Church architecture is a specialized area of building design that incorporates religious, spiritual and symbolic elements into the architectural style. Per archisoup.com, “architectural style is a collection of external influences that shape the materiality, method of construction and form of a building, helping it to be identified and characterized in both historical and design terms.” Architectural styles have developed chronologically over the centuries with changes in beliefs, cultures, availability of building materials – along with advances in engineering and construction methods.
Until Christianity was “legalized” in the early fourth century with the conversion of Constantine, Christians did not meet publicly, but rather in “house-churches”. As visible devotion became acceptable, worship spaces were designed like the Roman basilica which was used for business and courts of law. The basilica exterior was a relatively simple rectangular structure with a flat roof and flush side-walls. The building had an apse at one end, and a central aisle (nave) with side aisles separated from the nave by columns. The standard façade adornment was a singular triangular pediment with supporting columns. The inside of the basilica was more decorative, and the Christian adaptation even more so, as it was to be a receptacle for the Eucharistic celebration. As such, the structure of early Christian churches was designed to facilitate focus and movement from the west-end entrance to the main altar on the eastern end within an apse which would concentrate all the focus to the altar beneath.
The early Christian basilica would give way to the Byzantine design under the emperor Justinian and the signature dome of the period. Church styles proceeded chronologically, with overlap, through the centuries from Romanesque, to Gothic then Renaissance and to Baroque/Rococo in the eighteenth century. One could say that all subsequent churches were built upon some variation of the earlier styles – with the exception of the Modern style using concrete and steel which has enabled some completely unique designs.
The following are the main architectural styles of churches as outlined by Seamus Gaffney in Church Architecture: A Brief Survey. Accompanying the list are the predominant periods when the styles were used and some indicative features of the style.
|Style : Period||Predominant Features||Link to Churchwonders.com Page for More Info|
|Classical: 7th c. B.C. to 4th c. A.D.||strict adherence to classical orders, symmetry, proportion, rows of columns||Classical Architecture: 7th Century BCE to 4th Century AD|
|Byzantine: After 4th century||massive domes, hanging architecture, Byzantine-Greek cross floor plan, mosaics||Byzantine Architecture: After 4th Century AD|
|Romanesque: 11th-12th centuries||rounded arches, heavy walls with minimal openings, large apse, central tower and adjacent towers||Romanesque Architecture: 11th – 12th Centuries|
|Gothic: 10th-14th c.||pointed (Gothic) arches, tall, thin columns, rib vaults, flying buttresses, stained-glass windows incl. rose window||Gothic Architecture: 10th-14th Centuries|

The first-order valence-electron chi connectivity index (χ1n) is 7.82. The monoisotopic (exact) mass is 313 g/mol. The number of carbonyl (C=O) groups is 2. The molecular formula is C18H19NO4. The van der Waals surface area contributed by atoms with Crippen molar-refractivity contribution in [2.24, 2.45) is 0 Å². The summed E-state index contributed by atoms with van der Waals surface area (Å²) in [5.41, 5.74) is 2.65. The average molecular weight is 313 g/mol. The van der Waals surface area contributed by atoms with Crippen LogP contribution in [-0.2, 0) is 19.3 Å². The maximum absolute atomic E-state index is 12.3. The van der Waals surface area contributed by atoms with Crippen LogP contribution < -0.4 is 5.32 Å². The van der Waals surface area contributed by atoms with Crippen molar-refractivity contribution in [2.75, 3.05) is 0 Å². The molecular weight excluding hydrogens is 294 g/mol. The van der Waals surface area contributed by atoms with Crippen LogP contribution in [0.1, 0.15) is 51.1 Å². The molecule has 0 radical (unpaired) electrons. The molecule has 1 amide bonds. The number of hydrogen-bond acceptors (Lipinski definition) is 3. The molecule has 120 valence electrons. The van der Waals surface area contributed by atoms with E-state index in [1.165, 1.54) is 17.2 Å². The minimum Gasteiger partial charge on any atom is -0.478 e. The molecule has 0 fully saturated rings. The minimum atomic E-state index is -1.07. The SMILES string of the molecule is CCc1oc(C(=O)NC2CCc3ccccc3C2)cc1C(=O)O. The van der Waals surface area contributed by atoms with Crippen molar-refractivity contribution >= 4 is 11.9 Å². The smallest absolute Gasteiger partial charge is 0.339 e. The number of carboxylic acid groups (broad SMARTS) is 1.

|Renaissance: 15th c.||revival of ancient Roman forms incl. the column and rounded arch, domes, proportion, harmony||Renaissance Architecture: 15th Century|
|Baroque: 17th – 18th centuries||constant movement, highly decorated, curves, contrasting light/dark, bright colors, twisting elements, gilding||Baroque Architecture: 17th and 18th Centuries|
|Rococo: late 17th to mid 18th centuries||“Light-Baroque”, curves, scrolls and shells, paler color schemes, gently flowing movement||Rococo Architecture: Late 17th to mid-18th Centuries|
|Neoclassical / Revivalist: late 18th – 19th centuries||symmetry and geometric form, hulking facades, columns, “mixture” of styles||Neoclassical / Revivalist Architecture: Late 18th and 19th Centuries|
|Modern: started in the 20th century||simplicity, starkness, steel, glass, smooth formed-concrete, inventive and unique designs||Modern Architecture: Started in the 20th Century|
Of course, the architectural style is only a part of what makes a building feel like a church. Liturgical symbolism built into the church features and artwork are also critical to making a building “feel like a church”.
See https://churchwonders.com/2020/10/15/experiencing-church-virtually/ for more about how architecture and art contribute to the sacredness and ambiance of a church.
It is also important to note that many churches, even if built in the early centuries, are a “mixture” containing elements of more than one architectural style. For example, the Santiago de Compostela Cathedral is at its heart a Romanesque church with rounded arches, three towers and a large apse built mostly in the 11th and 12th centuries – until a Baroque exterior was grafted on the western side in the 18th century. A newer example of mixed styles is the National Shrine of the Immaculate Conception in Washington, D.C. which was completed in 1920. The interior of the structure is full of Byzantine-style mosaics and domes enclosed by heavy walls and rounded arches of the Romanesque style.
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Davies, J.G. Temples, Churches and Mosques. New York: The Pilgrim Press, 1982.
Gaffney, Seamus L. Church Architecture: A Brief Survey. The Irish Monthly, 1952. 236-242
Hiller, Carl E. Caves to Cathedrals. Boston and Toronto: Little, Brown and Company, 1974.
Images from https://commons.wikimedia.org/wiki/: Public Domain
Sta. Maria Toscanella from The Story of Architecture. Charles Thompson Mathews. 1896. Appleton & Co, NY.
Parthenon, Athens, Greece
St. Mark’s Cathedral in Venice, Italy
Reims Cathedral, Reims, France
St. Peter’s Basilica, Rome, Italy
Saints Peter and Paul Church, Krakow, Poland
Asam Church, Munich Germany
Images from other sources:
St. Patrick’s Cathedral- Photo by NJC
Cathedral of St. Mary of the Assumption – Photo by J. John Basil